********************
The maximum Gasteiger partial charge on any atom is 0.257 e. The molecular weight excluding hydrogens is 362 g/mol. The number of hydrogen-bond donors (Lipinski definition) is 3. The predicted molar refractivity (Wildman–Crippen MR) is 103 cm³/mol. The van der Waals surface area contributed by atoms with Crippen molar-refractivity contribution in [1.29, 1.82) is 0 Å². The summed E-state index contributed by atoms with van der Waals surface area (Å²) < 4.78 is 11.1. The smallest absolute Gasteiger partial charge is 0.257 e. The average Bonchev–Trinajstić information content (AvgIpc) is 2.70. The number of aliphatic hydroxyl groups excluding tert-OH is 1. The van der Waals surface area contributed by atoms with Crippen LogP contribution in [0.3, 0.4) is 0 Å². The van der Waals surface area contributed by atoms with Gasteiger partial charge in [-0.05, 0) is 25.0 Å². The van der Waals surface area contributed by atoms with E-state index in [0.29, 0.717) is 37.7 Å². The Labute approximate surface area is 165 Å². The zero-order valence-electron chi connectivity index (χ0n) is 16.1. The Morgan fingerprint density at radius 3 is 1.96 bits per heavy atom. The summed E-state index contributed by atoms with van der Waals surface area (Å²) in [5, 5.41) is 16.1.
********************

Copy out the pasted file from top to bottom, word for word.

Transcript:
The maximum Gasteiger partial charge on any atom is 0.257 e. The molecular weight excluding hydrogens is 362 g/mol. The number of hydrogen-bond donors (Lipinski definition) is 3. The predicted molar refractivity (Wildman–Crippen MR) is 103 cm³/mol. The van der Waals surface area contributed by atoms with Crippen molar-refractivity contribution in [1.29, 1.82) is 0 Å². The summed E-state index contributed by atoms with van der Waals surface area (Å²) < 4.78 is 11.1. The smallest absolute Gasteiger partial charge is 0.257 e. The average Bonchev–Trinajstić information content (AvgIpc) is 2.70. The number of aliphatic hydroxyl groups excluding tert-OH is 1. The van der Waals surface area contributed by atoms with Crippen LogP contribution in [0.3, 0.4) is 0 Å². The van der Waals surface area contributed by atoms with Gasteiger partial charge in [-0.05, 0) is 25.0 Å². The van der Waals surface area contributed by atoms with E-state index in [0.29, 0.717) is 37.7 Å². The Labute approximate surface area is 165 Å². The zero-order valence-electron chi connectivity index (χ0n) is 16.1. The Morgan fingerprint density at radius 3 is 1.96 bits per heavy atom. The summed E-state index contributed by atoms with van der Waals surface area (Å²) in [5, 5.41) is 16.1.